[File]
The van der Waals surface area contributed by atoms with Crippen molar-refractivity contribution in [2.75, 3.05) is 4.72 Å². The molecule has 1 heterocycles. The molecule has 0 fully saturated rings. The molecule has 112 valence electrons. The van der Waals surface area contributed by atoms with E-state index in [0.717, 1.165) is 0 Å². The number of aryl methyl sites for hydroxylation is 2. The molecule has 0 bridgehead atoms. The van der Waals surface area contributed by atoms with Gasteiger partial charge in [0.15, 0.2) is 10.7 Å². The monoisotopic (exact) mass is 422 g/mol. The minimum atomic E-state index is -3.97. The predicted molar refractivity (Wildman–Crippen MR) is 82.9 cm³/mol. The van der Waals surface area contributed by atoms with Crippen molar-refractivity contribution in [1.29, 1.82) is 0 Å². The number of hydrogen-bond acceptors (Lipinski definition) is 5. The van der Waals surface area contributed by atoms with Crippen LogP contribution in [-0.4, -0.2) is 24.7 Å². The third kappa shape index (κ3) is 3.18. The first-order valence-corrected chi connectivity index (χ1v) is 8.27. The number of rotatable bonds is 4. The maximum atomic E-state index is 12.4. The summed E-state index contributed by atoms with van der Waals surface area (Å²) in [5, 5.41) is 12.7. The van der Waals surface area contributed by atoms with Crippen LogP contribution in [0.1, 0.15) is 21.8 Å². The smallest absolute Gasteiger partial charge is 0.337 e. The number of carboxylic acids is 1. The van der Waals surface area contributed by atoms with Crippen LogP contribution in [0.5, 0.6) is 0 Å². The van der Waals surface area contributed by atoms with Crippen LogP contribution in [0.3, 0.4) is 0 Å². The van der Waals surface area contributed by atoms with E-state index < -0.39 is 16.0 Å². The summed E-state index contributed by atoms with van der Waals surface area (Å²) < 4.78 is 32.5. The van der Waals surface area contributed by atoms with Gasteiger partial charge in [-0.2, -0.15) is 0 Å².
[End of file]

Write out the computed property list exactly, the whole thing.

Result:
The van der Waals surface area contributed by atoms with Crippen molar-refractivity contribution in [2.75, 3.05) is 4.72 Å². The molecule has 1 heterocycles. The molecule has 0 fully saturated rings. The molecule has 112 valence electrons. The van der Waals surface area contributed by atoms with E-state index in [0.717, 1.165) is 0 Å². The number of aryl methyl sites for hydroxylation is 2. The molecule has 0 bridgehead atoms. The van der Waals surface area contributed by atoms with Gasteiger partial charge in [0.15, 0.2) is 10.7 Å². The monoisotopic (exact) mass is 422 g/mol. The minimum atomic E-state index is -3.97. The predicted molar refractivity (Wildman–Crippen MR) is 82.9 cm³/mol. The van der Waals surface area contributed by atoms with Crippen molar-refractivity contribution in [1.29, 1.82) is 0 Å². The number of hydrogen-bond acceptors (Lipinski definition) is 5. The van der Waals surface area contributed by atoms with Crippen LogP contribution in [-0.4, -0.2) is 24.7 Å². The third kappa shape index (κ3) is 3.18. The first-order valence-corrected chi connectivity index (χ1v) is 8.27. The number of rotatable bonds is 4. The maximum atomic E-state index is 12.4. The summed E-state index contributed by atoms with van der Waals surface area (Å²) in [5, 5.41) is 12.7. The van der Waals surface area contributed by atoms with Crippen LogP contribution in [0.1, 0.15) is 21.8 Å². The smallest absolute Gasteiger partial charge is 0.337 e. The number of carboxylic acids is 1. The van der Waals surface area contributed by atoms with Crippen LogP contribution in [0.5, 0.6) is 0 Å². The van der Waals surface area contributed by atoms with Crippen LogP contribution in [0.3, 0.4) is 0 Å². The van der Waals surface area contributed by atoms with E-state index < -0.39 is 16.0 Å². The summed E-state index contributed by atoms with van der Waals surface area (Å²) < 4.78 is 32.5. The van der Waals surface area contributed by atoms with Gasteiger partial charge in [-0.2, -0.15) is 0 Å².